The Southwestern Historical Quarterly, Volume 40, July 1936 - April, 1937 Page: 154

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Southwestern Historical Quarterly

Investigators into the history of the Texas Revolution during
recent years have written voluminously about the Alamo and its
leader, William Barret Travis; but an extensive search of history
shelves has failed to reveal any introspective study of Travis, more
than an occasional paragraph. This lack is easily explained: Travis,
though at times fiery and impulsive, apparently kept his own
counsel on personal matters, exposing such emotions as ambition
and disillusionment only to the more silent Bonham, if to anyone
at all. Furthermore, Travis was scarcely to be called an outstand-
ing figure till the last few days of his life-and who was there to
gather historical data about him in perturbed revolutionary Texas?
Ruby Mixon, in her unpublished thesis in the Texas University
Library, did a highly commendable job of gathering shreds of
pertinent data and compiling them into a biography from which
the careful reader may reconstruct for himself a sketchy dramatiza-
tion of Travis during his few years in Texas. Amelia Williams'
admirable search into Alamo annals likewise presents salient facts
about Travis. But not much has been found that directly exposes
the aims, ambitions and emotions of Travis.
From the above mentioned sources and others it is my purpose
to attempt briefly to define Travis' ambition and probable reasons
for his courses of action to meet rapidly changing conditions during
the last few months of his meteoric career. It is hoped that the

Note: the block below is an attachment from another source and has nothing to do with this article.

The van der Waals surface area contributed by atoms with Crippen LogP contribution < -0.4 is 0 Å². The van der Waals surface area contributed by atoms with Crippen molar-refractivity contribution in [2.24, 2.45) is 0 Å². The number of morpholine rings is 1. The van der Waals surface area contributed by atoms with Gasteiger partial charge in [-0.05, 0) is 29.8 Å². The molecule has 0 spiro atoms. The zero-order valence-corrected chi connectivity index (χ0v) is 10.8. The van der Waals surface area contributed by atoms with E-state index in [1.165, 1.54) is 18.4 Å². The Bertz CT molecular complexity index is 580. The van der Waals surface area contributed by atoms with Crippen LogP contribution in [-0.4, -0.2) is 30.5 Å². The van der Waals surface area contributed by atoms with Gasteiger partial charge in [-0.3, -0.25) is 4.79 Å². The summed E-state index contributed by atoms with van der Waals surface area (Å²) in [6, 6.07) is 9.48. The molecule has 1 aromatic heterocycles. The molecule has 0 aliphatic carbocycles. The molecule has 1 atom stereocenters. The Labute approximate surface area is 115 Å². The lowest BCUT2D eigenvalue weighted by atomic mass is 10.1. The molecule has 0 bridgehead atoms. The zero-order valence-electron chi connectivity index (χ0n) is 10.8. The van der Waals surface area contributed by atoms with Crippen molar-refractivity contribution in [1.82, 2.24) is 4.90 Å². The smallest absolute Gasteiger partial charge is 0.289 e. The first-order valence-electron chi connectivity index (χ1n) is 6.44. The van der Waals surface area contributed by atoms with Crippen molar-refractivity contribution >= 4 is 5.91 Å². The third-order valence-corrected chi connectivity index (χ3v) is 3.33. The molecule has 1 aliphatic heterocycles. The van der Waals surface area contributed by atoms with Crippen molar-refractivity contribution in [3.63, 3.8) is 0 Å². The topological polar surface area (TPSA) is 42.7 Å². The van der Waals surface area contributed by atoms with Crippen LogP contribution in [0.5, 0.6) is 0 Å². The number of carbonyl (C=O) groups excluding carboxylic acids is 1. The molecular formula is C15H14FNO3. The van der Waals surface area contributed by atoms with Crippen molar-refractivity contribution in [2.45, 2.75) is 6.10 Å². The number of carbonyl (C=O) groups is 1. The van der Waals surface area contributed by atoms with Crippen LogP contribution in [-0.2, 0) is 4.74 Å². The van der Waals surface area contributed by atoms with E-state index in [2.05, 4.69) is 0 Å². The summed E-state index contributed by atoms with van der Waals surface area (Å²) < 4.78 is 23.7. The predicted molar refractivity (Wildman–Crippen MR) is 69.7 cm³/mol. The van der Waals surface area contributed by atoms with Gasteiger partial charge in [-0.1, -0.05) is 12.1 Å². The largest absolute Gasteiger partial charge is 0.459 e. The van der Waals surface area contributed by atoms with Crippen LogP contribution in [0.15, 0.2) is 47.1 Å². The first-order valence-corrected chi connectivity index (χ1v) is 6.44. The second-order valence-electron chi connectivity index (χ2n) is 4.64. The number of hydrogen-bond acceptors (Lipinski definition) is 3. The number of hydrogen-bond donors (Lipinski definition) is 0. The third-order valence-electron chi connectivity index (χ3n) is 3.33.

limited information available will not be considered inadequate for
the deductions, though some deductions depend on interpolation.
In speaking of Travis' selfish ambition no conflict is found with
his patriotism, and no intimation of such conflict is intended.
A much published manuscript called "Crockett's Diary" quotes
Colonel William B. Travis as saying, when the handsome young
Bee Keeper was presented to him at the Alamo, "Give me five
hundred men like him and I'll march to Mexico City." While the
last part of this so-called diary is rather generally considered
spurious the remark nevertheless is worth investigating, partly
because a good case can be made out in support of such an ambition


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Texas State Historical Association. The Southwestern Historical Quarterly, Volume 40, July 1936 - April, 1937, periodical, 1937; Austin, Texas. ( accessed October 22, 2016), University of North Texas Libraries, The Portal to Texas History,; crediting Texas State Historical Association.